Are Braille’s Days as the Great Equalizer Over?By Wallace, Kenyon; Braille Monitor, Vol. 53, No. 10, pp. 804-808
Article discusses the current state of Braille literacy among blind and low vision individuals in Canada. The decline in Braille instruction for blind school aged children, from roughly 50 percent in the 1960s to about 10 percent, is ascribed to factors including (1) funding and Braille teacher shortages; (2) decisions to deny Braille instruction to children with low vision; (3) advances in assistive technology such as audio books, voice recognition software, and computer screen readers; (4) the cumbersome, bulky nature of printed Braille; and (5) the integration of blind children within the regular school system, resulting in less one on one time with Braille instructors. While advocates for integration of blind and low vision students maintain that assistive technology has rendered Braille obsolete, those who favor Braille instruction hold that many students who do not learn Braille end up being functional illiterate, as supported by a study cited from the University of Calgary. The study compared the writings, using audio software, of blind people who learned Braille at a young age with those who did not, finding the prose of the nonBraille group to be jumbled and confused due, the researchers concluded, to this group not having access to a way of organizing thought that depends on a system of written record. A brief summary of the development of the six dot Braille system by its inventor, the Frenchman Louis Braille, is included.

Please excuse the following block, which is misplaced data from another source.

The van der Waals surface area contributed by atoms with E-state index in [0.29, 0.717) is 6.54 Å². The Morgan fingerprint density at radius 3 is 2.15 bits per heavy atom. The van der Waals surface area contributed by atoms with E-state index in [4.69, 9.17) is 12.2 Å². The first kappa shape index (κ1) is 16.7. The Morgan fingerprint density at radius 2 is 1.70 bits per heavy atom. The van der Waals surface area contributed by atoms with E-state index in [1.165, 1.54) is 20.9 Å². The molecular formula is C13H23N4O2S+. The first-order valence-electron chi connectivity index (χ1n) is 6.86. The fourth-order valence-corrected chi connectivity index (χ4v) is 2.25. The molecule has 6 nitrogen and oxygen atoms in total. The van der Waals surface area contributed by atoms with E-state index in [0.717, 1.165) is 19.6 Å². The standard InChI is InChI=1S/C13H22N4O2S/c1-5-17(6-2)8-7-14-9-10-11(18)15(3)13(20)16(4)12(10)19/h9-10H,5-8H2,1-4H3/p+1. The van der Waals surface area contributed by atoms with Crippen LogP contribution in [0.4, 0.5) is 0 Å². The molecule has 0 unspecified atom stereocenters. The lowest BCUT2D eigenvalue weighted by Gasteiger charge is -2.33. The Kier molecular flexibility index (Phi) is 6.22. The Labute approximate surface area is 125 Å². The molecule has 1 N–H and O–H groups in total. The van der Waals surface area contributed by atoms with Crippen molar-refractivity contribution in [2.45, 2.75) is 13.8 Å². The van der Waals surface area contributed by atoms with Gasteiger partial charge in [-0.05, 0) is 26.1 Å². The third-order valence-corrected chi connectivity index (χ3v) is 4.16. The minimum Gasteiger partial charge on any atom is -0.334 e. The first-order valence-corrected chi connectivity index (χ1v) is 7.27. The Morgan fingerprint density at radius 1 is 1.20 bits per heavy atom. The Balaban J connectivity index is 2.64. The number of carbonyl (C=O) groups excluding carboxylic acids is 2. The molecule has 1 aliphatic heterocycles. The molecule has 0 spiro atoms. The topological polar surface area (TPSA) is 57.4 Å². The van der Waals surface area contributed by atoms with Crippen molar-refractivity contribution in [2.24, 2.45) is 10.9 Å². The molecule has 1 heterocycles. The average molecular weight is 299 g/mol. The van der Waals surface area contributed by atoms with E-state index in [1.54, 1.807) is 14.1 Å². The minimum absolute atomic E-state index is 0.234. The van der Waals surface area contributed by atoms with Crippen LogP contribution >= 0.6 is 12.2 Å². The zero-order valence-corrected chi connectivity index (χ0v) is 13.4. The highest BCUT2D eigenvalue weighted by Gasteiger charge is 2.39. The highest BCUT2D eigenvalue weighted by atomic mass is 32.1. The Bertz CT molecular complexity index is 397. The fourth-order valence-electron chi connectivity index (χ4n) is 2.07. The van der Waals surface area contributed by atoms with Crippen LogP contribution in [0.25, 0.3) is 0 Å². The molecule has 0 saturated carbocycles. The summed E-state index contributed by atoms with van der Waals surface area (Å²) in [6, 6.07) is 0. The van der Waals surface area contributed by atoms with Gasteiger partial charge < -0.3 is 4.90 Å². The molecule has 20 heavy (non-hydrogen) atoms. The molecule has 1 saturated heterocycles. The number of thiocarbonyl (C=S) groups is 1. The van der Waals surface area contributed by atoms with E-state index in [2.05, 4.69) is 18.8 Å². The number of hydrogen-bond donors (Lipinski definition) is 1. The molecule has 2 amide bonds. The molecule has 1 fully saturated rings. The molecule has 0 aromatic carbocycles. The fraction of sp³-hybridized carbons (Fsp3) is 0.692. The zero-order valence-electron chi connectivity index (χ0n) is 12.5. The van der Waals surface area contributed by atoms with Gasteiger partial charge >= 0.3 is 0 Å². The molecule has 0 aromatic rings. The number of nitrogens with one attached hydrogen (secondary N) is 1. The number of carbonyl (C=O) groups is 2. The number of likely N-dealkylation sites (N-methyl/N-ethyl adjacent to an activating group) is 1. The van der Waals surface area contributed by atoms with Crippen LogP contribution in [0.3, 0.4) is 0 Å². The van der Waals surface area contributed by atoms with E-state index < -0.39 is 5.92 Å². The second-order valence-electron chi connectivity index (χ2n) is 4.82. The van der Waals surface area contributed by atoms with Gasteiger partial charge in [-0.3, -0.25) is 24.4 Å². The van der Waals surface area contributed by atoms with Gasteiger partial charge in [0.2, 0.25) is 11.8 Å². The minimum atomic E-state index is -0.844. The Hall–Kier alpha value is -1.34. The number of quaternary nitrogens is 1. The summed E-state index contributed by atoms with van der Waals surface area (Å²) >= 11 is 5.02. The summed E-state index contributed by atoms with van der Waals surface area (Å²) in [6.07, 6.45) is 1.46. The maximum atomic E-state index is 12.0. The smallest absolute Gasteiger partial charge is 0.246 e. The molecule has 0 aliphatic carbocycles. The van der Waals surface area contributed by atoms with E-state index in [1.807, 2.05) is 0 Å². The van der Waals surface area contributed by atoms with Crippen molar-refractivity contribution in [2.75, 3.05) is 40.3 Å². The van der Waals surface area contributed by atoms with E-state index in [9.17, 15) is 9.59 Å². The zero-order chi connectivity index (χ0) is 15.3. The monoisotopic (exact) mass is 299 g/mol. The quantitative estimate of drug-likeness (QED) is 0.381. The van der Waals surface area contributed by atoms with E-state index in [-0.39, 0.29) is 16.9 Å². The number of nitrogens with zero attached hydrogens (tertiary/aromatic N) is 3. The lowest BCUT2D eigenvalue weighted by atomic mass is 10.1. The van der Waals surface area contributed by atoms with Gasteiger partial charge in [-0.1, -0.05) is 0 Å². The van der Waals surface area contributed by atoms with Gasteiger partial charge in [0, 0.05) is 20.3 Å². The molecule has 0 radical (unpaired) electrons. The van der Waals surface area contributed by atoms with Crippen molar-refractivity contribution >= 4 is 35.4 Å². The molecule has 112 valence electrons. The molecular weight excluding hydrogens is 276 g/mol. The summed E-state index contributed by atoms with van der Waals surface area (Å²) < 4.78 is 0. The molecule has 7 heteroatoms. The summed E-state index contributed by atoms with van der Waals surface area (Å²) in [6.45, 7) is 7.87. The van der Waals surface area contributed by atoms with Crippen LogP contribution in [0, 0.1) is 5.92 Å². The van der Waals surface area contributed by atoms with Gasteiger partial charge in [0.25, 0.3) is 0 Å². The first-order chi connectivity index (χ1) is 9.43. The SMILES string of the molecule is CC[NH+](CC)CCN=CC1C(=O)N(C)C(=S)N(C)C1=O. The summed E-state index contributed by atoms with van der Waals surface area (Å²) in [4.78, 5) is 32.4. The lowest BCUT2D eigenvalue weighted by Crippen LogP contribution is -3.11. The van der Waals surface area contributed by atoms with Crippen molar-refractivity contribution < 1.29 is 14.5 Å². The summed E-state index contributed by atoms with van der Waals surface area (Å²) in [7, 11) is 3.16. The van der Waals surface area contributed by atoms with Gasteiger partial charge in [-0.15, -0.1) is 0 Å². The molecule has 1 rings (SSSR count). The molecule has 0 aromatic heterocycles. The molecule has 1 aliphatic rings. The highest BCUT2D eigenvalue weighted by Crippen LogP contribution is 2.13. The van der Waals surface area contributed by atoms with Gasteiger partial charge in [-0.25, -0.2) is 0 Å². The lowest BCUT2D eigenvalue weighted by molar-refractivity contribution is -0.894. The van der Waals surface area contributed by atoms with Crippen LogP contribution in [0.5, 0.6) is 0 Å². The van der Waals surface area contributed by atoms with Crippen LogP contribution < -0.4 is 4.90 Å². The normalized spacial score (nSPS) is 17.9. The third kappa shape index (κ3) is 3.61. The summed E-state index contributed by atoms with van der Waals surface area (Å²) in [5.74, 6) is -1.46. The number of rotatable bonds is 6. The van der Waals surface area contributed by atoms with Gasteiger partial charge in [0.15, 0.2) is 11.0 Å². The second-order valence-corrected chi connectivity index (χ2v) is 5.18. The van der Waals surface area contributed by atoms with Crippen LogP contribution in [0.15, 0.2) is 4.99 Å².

Published by: National Federation of the Blind (Website:http://www.nfb.org)
Link to text: http://www.nfb.org/images/nfb/Publications/bm/bm10/bm1010/bm101005.htm
Link to audio: https://www.nfb.org/images/nfb/Audio/Braille_Monitor/2010/November/05_Are_Brailles_Days_As_The_Great_Equilizer_Over.mp3